"Plan factories" are not necessarily better than knowledgeable experts who live in your area. It can pay to shop around when you're looking for a safe harbor. Find someone who understands the various options and who can explain them to you and find a way to maximize contribution limits for you and other key employees. 

Safe harbor 401(k) plans tend to be more suitable for companies with predictable revenue streams. Other 401(k) plans might be better alternatives if you think your business could have difficulty matching funds on a consistent basis.

A business can structure a plan to be age-based so the investors closest to retirement age can receive more in employer contributions. There are also comparability plans that break the employees into classes or tiers, with older or key employees given a larger profit share.

Important Changes in 2020

The Setting Every Community Up for Retirement Enhancement (SECURE) Act increased the limit for automatic increases in an employee's deferrals from 10% to 15% when it was signed into law in December 2019.

The SECURE Act also provides that companies can amend their plans up until the 30th day before the plan year ends. Amendments after that time can still be allowed if they increase nonelective contributions by at least 4% for all eligible employees. The previous threshold was 3%.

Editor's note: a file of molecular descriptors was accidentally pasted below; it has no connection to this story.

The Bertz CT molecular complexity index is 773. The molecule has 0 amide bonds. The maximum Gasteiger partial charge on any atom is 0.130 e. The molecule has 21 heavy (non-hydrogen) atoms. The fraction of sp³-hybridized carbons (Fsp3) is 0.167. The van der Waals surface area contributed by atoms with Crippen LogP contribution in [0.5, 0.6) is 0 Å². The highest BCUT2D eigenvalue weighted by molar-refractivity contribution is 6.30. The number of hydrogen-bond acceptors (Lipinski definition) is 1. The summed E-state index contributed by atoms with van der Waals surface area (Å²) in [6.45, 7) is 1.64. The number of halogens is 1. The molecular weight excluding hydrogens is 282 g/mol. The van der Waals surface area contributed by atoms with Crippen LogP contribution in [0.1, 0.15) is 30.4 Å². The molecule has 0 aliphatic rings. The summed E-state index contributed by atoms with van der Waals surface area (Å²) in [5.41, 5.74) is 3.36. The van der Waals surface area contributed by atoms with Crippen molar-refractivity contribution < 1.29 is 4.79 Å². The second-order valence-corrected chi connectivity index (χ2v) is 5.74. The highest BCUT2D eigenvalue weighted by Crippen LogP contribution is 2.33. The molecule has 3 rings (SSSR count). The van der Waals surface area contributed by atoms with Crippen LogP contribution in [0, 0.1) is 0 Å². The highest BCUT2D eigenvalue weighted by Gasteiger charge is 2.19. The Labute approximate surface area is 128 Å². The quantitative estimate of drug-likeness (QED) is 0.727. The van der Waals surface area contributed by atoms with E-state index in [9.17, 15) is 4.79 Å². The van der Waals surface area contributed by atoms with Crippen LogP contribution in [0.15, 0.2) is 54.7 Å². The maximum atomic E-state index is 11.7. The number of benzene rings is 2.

The plan must be amended by the last day for paying out excess distributions for the plan year. This is typically the end of the following year.

Key Takeaways

  • A safe harbor 401(k) plan is one that's set up to give employers some flexibility regarding IRS nondiscrimination rules for contributions.
  • This type of plan offers three options to ensure that the average contributions of highly-compensated employees don't exceed the average contributions of everyone else by more than 2%.
  • Employers must match employee contributions on a consistent basis.
  • Companies can amend their plans up until the 30th day before the plan year ends to take advantage of safe harbor provisions.

The Balance does not provide tax, investment, or financial services and advice. This information is presented without consideration of the investment objectives, risk tolerance, or financial circumstances of any specific investor, and it might not be suitable for all investors.

Article Sources

  1. IRS. “401(k) Plan Fix-It Guide - 401(k) Plan - Overview.” Accessed Aug. 13, 2020.

  2. IRS. "Definitions." Accessed Aug. 14, 2020.

  3. IRS. ”401(k) Plan Fix-It Guide - The Plan Failed the 401(K) ADP and ACP Nondiscrimination Tests.” Accessed Aug. 13, 2020.

  4. Cornell Law School Legal Information Institute. ”26 CFR § 1.401(k)-3 - Safe Harbor Requirements.” Accessed Aug. 13, 2020.

  5. IRS. ”401(k) Resource Guide - Plan Participants - Summary Plan Description.” Accessed Aug. 15, 2020.

  6. House Committee on Ways & Means. "The Setting Every Community Up for Retirement Enhancement Act of 2019 (The SECURE Act)." Page 1. Accessed Aug. 13, 2020.